Since we have started talking about common and fairly straight-forward illness, let us talk about upper respiratory infections such as sore throat, laryngitis etc and lower urinary tract infections in women. I am choosing these examples to represent the lowest level of diagnostic complexity as they are common and easy to treat. In both illness, a 5-10 day course of fairly well-known antibiotics is more than adequate to cure them- and even a three day course is enough for uncomplicated UTIs in young women. As long as one avoids drugs which the patient is allergic or otherwise intolerant to, prognosis is very good and recovery is quick and uneventful. But you don’t need AI to prescribe a course of Amoxicillin-clavulanic acid or Azithromycin or something similar for common infections. And yes, many upper respiratory infections are viral in origin and antibiotics are often prescribed to prevent secondary bacterial involvement or just keep the patient happy. Moving on to more complicated illnesses.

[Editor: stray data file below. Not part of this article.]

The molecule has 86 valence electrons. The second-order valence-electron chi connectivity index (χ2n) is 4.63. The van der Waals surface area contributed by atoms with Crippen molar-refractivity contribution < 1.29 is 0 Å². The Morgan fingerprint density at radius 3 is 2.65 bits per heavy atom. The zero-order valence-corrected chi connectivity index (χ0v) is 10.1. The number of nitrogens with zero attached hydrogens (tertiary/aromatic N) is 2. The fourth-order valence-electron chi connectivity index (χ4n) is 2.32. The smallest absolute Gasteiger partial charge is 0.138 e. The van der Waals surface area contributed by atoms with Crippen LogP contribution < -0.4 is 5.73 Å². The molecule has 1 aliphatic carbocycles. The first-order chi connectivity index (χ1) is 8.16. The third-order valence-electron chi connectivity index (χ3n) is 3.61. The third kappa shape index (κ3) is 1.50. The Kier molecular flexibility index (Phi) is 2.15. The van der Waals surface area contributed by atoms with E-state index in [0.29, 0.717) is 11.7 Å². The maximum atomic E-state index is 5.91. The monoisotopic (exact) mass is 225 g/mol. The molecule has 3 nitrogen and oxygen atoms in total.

Let us talk about treating a newly diagnosed 50-something for hypertension. Once again, the type of drugs initially prescribed are fairly standard (Angiotensin Receptor Blockers, ACE inhibitors, Thiazides, Amlodipine etc) and have remarkably few side-effects compared to older drugs. But there is a lot of devil in the details. For example, simply losing some weight and increasing physical activity will often reduce systolic and diastolic BP to the same extent as a single drug. Then there is the issue of race- specifically that black patients will respond better to thiazides and amlodipine (or their combination) than drugs targeting the Angiotensin pathway. Initiating drug therapy with low doses of a combination is frequently superior and cause fewer side-effects than using one drug. It is also necessary to factor in other medical conditions before choosing a drug or two. We also cannot forget the gap between what is desirable and achievable (and many conflicts between them) for BP reduction.